He was observably upset, “You’re being legalistic!” were the last words I ever heard from Zachary, as he slammed my office door hard enough to break the jam. I sat there for a moment listening to the slamming of the front doors of the church and the screech of tires, as he sped away in his wreck of a first car. There was a boisterous conversation of self-doubt racing through my mind.
I sat still asking God if I were wrong.
Thoughts of resigning my duties flooded my thoughts. Then I looked down at my desk, and there it was, eternal, unchangeable truth staring back into my soul. It did not bring me comfort, however, but rather a sense of resolve. The pages of God’s Holy Word had, for that moment, become heavy, unmovable, and powerfully alive. The verse before me that I had shared with him was from 1 John, “Whoever hates his brother is a murderer, and you know that no murderer has eternal life abiding in him” (1 John 3:15). You see, Zack had been coming to see me several times over a few months for help about a failing relationship with his girlfriend. He was more interested in the girl than with God, of this there was no question. My wife and I had seen the writing on the wall for some time, and I’d been trying to help him through this personal crisis the best I could. That day, he left his high school classes to come inform me, if I didn’t intervene on his behalf, he was no longer going to be able to come to the church. I told him that wasn’t going to happen, and that’s where I needed to draw the line.
I could see he was disappointed, as if all hope was now lost.
I asked him what was going on. He explained the girl he liked had started courting another young man who was “serious about God,” as she put it to him. He became visibly upset and vocally vulgar in his hatred for this sweet and godly young man. So, as ministry and counseling had been modeled for me, I prayed and then went to God’s Word to get direction from Him. I knew I did not have the power to change his heart, but I was confident God’s Word could, if Zack would allow it. As I read from 1 John, I could see his temper start to boil, his hands balling into fists. He looked as if he was going to explode. In an attempt to open a relief valve, the Spirit of God led us to these verses, “He who is slow to wrath has great understanding, but he who is impulsive exalts folly.” (Proverbs 14:29), and, “So then, my beloved brethren, let every man be swift to hear, slow to speak, slow to wrath; for the wrath of man does not produce the righteousness of God” (James 1:19-20). That was the gas to the flame! The emotional, verbal abuse and manipulation that continued to burn from out of his heart was like a F4 dropping napalm on the jungles of Vietnam, for what seemed like forever, and then, out the door he went.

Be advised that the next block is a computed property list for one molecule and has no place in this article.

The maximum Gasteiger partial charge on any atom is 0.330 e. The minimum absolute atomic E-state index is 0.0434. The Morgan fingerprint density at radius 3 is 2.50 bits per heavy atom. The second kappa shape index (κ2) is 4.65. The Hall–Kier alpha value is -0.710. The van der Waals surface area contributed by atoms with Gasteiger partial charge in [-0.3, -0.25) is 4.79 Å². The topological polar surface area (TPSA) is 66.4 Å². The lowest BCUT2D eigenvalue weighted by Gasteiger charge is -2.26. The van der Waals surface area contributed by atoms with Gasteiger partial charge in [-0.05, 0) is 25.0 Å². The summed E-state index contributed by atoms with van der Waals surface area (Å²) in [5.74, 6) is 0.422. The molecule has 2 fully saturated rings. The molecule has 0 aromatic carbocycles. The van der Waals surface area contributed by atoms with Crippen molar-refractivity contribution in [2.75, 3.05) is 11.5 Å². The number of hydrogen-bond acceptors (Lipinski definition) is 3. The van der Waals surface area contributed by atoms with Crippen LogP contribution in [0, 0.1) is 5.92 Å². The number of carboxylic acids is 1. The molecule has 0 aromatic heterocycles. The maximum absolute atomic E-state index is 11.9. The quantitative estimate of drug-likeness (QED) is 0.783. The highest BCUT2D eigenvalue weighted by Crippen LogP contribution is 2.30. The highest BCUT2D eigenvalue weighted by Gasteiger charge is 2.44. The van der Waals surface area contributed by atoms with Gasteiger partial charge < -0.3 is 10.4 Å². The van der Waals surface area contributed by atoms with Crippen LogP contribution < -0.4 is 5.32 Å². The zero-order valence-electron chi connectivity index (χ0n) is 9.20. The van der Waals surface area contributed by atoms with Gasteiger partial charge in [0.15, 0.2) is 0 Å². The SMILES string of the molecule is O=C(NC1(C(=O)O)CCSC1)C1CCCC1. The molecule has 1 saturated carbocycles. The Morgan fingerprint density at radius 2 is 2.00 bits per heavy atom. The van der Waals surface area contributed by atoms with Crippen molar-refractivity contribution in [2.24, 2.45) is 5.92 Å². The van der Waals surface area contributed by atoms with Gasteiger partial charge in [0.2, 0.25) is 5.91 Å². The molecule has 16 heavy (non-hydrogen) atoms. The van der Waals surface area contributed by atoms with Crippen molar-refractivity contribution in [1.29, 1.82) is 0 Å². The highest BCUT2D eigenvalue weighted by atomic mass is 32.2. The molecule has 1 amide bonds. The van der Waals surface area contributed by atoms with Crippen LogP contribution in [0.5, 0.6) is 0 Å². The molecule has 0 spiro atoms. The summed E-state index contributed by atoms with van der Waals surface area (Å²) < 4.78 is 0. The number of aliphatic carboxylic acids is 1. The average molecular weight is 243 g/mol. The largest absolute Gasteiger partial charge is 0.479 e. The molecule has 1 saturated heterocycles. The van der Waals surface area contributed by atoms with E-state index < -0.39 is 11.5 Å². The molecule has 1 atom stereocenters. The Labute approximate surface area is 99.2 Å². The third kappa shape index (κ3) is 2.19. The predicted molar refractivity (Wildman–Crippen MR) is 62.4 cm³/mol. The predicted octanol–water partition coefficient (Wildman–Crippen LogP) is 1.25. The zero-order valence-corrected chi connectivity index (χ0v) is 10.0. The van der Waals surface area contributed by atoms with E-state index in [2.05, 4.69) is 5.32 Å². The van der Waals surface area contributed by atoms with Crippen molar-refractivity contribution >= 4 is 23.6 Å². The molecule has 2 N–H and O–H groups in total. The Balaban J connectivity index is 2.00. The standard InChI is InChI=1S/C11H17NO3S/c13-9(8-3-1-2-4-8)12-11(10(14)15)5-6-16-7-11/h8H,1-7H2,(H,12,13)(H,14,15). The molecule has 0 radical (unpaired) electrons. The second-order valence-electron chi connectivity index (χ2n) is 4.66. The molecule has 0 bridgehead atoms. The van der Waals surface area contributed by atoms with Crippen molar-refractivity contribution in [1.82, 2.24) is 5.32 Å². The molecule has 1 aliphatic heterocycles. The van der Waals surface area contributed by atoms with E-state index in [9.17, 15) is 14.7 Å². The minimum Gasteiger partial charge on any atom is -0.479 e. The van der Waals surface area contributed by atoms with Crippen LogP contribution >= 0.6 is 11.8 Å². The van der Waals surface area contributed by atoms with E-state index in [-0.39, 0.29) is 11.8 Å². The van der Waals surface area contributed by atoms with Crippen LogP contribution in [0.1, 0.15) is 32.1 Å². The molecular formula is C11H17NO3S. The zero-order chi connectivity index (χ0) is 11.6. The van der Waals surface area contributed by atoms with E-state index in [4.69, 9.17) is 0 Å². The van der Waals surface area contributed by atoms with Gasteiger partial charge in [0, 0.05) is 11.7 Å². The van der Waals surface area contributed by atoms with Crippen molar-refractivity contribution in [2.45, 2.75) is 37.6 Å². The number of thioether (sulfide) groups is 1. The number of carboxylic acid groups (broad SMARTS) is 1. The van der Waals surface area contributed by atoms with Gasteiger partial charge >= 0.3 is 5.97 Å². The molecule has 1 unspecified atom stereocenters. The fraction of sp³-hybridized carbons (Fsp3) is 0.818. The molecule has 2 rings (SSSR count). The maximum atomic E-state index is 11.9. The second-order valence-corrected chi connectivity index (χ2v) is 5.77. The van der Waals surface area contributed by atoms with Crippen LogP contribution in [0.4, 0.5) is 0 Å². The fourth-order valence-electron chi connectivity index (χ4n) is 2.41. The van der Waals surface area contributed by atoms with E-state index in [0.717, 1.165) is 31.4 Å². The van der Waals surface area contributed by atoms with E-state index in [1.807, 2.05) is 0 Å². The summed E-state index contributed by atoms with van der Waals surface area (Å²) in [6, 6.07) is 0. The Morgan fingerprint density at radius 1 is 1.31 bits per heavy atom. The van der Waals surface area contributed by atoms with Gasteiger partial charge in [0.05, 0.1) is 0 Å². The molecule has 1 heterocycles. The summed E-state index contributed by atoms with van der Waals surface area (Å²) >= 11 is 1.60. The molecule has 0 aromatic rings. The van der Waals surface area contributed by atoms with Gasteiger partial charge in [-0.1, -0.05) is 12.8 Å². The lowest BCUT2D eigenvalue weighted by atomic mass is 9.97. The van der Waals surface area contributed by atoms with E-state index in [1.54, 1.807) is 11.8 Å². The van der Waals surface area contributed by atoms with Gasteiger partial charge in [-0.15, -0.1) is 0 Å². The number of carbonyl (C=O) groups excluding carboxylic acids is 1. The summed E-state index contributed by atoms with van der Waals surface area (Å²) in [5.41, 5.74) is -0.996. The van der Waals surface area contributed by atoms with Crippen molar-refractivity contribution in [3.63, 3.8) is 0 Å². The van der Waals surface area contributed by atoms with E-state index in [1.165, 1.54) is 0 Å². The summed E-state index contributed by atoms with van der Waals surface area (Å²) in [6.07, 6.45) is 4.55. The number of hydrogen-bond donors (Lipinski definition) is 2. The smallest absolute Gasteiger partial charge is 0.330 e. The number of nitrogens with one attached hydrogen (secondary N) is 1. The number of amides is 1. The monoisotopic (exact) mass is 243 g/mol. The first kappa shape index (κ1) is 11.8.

In the calm following the storm, the question that arose for me was, am I being legalistic, or am I being realistic?
Simply put, legalism is the act of putting law above the gospel by establishing requirements for salvation beyond repentance and faith in Jesus Christ. Just because you and I do not sometimes like the fact that God’s Holy Word disagrees with our personal desires, wants, wishes and/or behavior, does not mean it is legalistic for the church to preach/teach and uphold that command as good and right for the followers of Jesus to obey. Leonard Ravenhill said it well, “When there’s something in the Bible that churches don’t like, they call it ‘legalism.’” Paul told Timothy,“ All scripture is given by inspiration of God, and is profitable for doctrine, for reproof, for correction, for instruction in righteousness, that the man of God may be complete, thoroughly equipped for every good work” (1 Timothy 3:16-17). I was not being legalistic. I was using God’s Word as it was intended to be used. I was not adding the requirements of the law to his need for salvation. I truly cared for this young man, and years later, my heart still carries the scars from that day. In that situation, however, the Sword of the Spirit came to bear on an emotionally compromised heart.
Jesus said, “If you love Me, keep My commandments” (John 14:15). We need to be circumspect when we start throwing around the term “legalistic” by asking the following question: Is this adding the law back to the requirements of salvation that is found in faith in Jesus Christ? Or is this simply a commandment from God’s Word I’m being challenged to obey in my walk with Him?